‘State of the zone; Falls from Cleanest Cities List for 24-Hour PartAir’ Report Reveals That For First Time Ever Scranton--Wilkes Barres Metro Area Ranked One of Cleanest Cities for Oicle Pollution

The Scranton--Wilkes-Barre metro area was named one of the best cities in the nation for ozone pollution—improved yet again to its best ever—with fewer unhealthy air days than last year’s best, according to the American Lung Association’s 2023 “State of the Air” report, released today. However, the Wyoming Valley worsened for short term particle pollution with more unhealthy air days, now ranking 118th worst, after being listed on the cleanest cities list for the past seven years for the measure. Nationally, the report found that nearly 120 million people, or more than one in three, in the U.S. live in counties that had unhealthy levels of ozone or particle pollution.

The Lung Association’s 24th annual “State of the Air” report grades Americans’ exposure to unhealthy levels of ground-level ozone air pollution, annual particle pollution and short-term spikes in particle pollution over a three-year period. This year’s report covers 2019-2021.
 
“Here in the Scranton--Wilkes-Barre metro area and across the nation, we are seeing ozone pollution improving, thanks in big part to the success of the Clean Air Act. But our short-term particle pollution worsened, leaving much work to be done for all measures to improve air quality” said Aimee Van Cleave, Director of Advocacy for the Lung Association. “Even one poor air quality day is one too many for our residents at highest risk, such as children, older adults, pregnant individuals and those living with chronic disease. That’s why we are calling on lawmakers at the local, state and federal levels to take action to ensure that everyone has clean air to breathe.”

Nationally, the report found that ozone pollution has generally improved across the nation, thanks in large part to the success of the Clean Air Act. However, more work remains to fully clean up harmful pollution, and short-term particle pollution continues to get worse. In addition, some communities bear a greater burden of air pollution. Out of the nearly 120 million people who live in areas with unhealthy air quality, a disproportionate number – more than 64 million (54%) – are people of color. In fact, people of color were 64% more likely than white people to live in a county with a failing grade for at least one measure, and 3.7 times as likely to live in a county with a failing grade for all three measures.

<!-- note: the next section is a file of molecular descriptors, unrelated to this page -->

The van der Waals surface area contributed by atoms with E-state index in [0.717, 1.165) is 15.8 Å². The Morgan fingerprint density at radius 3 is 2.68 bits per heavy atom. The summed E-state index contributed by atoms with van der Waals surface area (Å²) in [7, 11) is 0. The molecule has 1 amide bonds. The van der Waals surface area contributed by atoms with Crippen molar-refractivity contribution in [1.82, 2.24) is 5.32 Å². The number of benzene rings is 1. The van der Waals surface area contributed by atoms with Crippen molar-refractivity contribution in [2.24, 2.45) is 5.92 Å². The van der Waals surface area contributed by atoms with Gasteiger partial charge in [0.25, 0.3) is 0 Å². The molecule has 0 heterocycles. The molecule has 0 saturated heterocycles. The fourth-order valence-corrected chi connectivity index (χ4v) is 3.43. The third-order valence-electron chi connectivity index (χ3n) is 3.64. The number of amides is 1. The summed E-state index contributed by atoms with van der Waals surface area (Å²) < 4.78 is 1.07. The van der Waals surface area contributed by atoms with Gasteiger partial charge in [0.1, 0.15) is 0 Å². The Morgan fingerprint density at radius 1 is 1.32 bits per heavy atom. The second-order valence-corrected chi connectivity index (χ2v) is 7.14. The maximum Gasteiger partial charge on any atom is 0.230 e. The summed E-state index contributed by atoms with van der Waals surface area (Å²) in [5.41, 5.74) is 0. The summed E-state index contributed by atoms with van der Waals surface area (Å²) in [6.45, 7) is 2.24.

Ground-level Ozone Pollution in Scranton--Wilkes-Barre Metro Area
The Wyoming Valley marked its best-ever performance with both Lackawanna and Luzerne counties reporting zero days (an A grade) with unhealthy levels of air pollution, placing the metro area among the cleanest cities in the nation for the first time ever under the current ozone standards. Luzerne County had reported the metro area’s previous lowest ever (earning a B grade) in the 2017-2019 and 2018-2020 reports.

Particle Pollution in Scranton—Scranton--Wilkes-Barre Metro Area
The report also tracked short-term spikes in particle pollution, which can be extremely dangerous and even deadly. The Scranton--Wilkes-Barre metro area’s short-term particle pollution got worse in this year’s report, which means there were more unhealthy air days. The area is ranked 118th worst for short-term particle pollution, falling from its ranking on the cleanest cities list for the past seven years by earning a B grade for short-term particle pollution in this year’s report.

For its first grade ever posted, Lackawanna County posted a worse value for the metro area’s daily measure of particle pollution. Lackawanna went from its previous ‘A’ to a ‘B’ in this year’s report and Wyoming went from incomplete to the same measure, also earning a ‘B.’

For the 2023 “State of the Air” report, the metro area had incomplete data recorded for year-round particle pollution. In last year’s report, the metro area tied for 154th worst, marking its best level for the third consecutive year and meeting the national standard.

The American Lung Association is calling on President Biden to urgently move forward on several measures to clean up air pollution nationwide, including new pollution limits on ozone and particle pollution and new measures to clean up power plants and vehicles. See the full report results and sign the petition at Lung.org/SOTA.
For more information, contact:

Valerie Gleason
717-971-1123
[email protected]

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